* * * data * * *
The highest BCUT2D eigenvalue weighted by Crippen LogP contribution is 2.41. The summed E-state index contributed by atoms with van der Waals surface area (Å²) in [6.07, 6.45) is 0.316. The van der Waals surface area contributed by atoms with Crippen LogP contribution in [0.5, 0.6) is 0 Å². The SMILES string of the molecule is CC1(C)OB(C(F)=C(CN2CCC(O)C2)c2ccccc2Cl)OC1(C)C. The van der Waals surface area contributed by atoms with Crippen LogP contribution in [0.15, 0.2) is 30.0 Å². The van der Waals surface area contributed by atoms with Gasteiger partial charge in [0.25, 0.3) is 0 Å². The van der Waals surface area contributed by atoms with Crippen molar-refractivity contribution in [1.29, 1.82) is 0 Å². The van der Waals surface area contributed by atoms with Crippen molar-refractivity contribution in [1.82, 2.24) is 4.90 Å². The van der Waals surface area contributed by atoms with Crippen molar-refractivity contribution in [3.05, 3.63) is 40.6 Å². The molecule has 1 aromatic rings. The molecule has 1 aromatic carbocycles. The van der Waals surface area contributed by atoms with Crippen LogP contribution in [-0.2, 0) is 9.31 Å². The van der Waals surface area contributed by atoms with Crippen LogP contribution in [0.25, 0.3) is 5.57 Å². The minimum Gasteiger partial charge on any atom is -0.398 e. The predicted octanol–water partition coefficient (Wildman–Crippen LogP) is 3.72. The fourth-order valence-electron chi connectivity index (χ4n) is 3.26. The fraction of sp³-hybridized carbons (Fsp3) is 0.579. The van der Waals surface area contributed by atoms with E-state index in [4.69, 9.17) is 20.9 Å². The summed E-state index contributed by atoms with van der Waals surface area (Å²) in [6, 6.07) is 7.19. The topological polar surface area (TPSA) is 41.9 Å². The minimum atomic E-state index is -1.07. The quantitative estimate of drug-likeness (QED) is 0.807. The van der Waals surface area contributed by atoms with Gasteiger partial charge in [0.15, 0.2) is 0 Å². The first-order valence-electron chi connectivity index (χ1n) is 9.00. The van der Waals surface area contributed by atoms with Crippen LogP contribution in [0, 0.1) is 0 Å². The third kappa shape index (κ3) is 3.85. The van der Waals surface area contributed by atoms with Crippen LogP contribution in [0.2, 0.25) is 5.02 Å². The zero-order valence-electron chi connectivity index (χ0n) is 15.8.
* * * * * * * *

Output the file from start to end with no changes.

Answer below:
The highest BCUT2D eigenvalue weighted by Crippen LogP contribution is 2.41. The summed E-state index contributed by atoms with van der Waals surface area (Å²) in [6.07, 6.45) is 0.316. The van der Waals surface area contributed by atoms with Crippen LogP contribution in [0.5, 0.6) is 0 Å². The SMILES string of the molecule is CC1(C)OB(C(F)=C(CN2CCC(O)C2)c2ccccc2Cl)OC1(C)C. The van der Waals surface area contributed by atoms with Crippen LogP contribution in [0.15, 0.2) is 30.0 Å². The van der Waals surface area contributed by atoms with Gasteiger partial charge in [0.25, 0.3) is 0 Å². The van der Waals surface area contributed by atoms with Crippen molar-refractivity contribution in [1.29, 1.82) is 0 Å². The van der Waals surface area contributed by atoms with Crippen molar-refractivity contribution in [1.82, 2.24) is 4.90 Å². The van der Waals surface area contributed by atoms with Crippen molar-refractivity contribution in [3.05, 3.63) is 40.6 Å². The molecule has 1 aromatic rings. The molecule has 1 aromatic carbocycles. The van der Waals surface area contributed by atoms with Crippen LogP contribution in [-0.2, 0) is 9.31 Å². The van der Waals surface area contributed by atoms with Crippen LogP contribution in [0.25, 0.3) is 5.57 Å². The minimum Gasteiger partial charge on any atom is -0.398 e. The predicted octanol–water partition coefficient (Wildman–Crippen LogP) is 3.72. The fourth-order valence-electron chi connectivity index (χ4n) is 3.26. The fraction of sp³-hybridized carbons (Fsp3) is 0.579. The van der Waals surface area contributed by atoms with E-state index in [4.69, 9.17) is 20.9 Å². The summed E-state index contributed by atoms with van der Waals surface area (Å²) in [6, 6.07) is 7.19. The topological polar surface area (TPSA) is 41.9 Å². The minimum atomic E-state index is -1.07. The quantitative estimate of drug-likeness (QED) is 0.807. The van der Waals surface area contributed by atoms with Gasteiger partial charge in [0.15, 0.2) is 0 Å². The first-order valence-electron chi connectivity index (χ1n) is 9.00. The van der Waals surface area contributed by atoms with Crippen LogP contribution in [0, 0.1) is 0 Å². The third kappa shape index (κ3) is 3.85. The van der Waals surface area contributed by atoms with Crippen LogP contribution in [0.2, 0.25) is 5.02 Å². The zero-order valence-electron chi connectivity index (χ0n) is 15.8.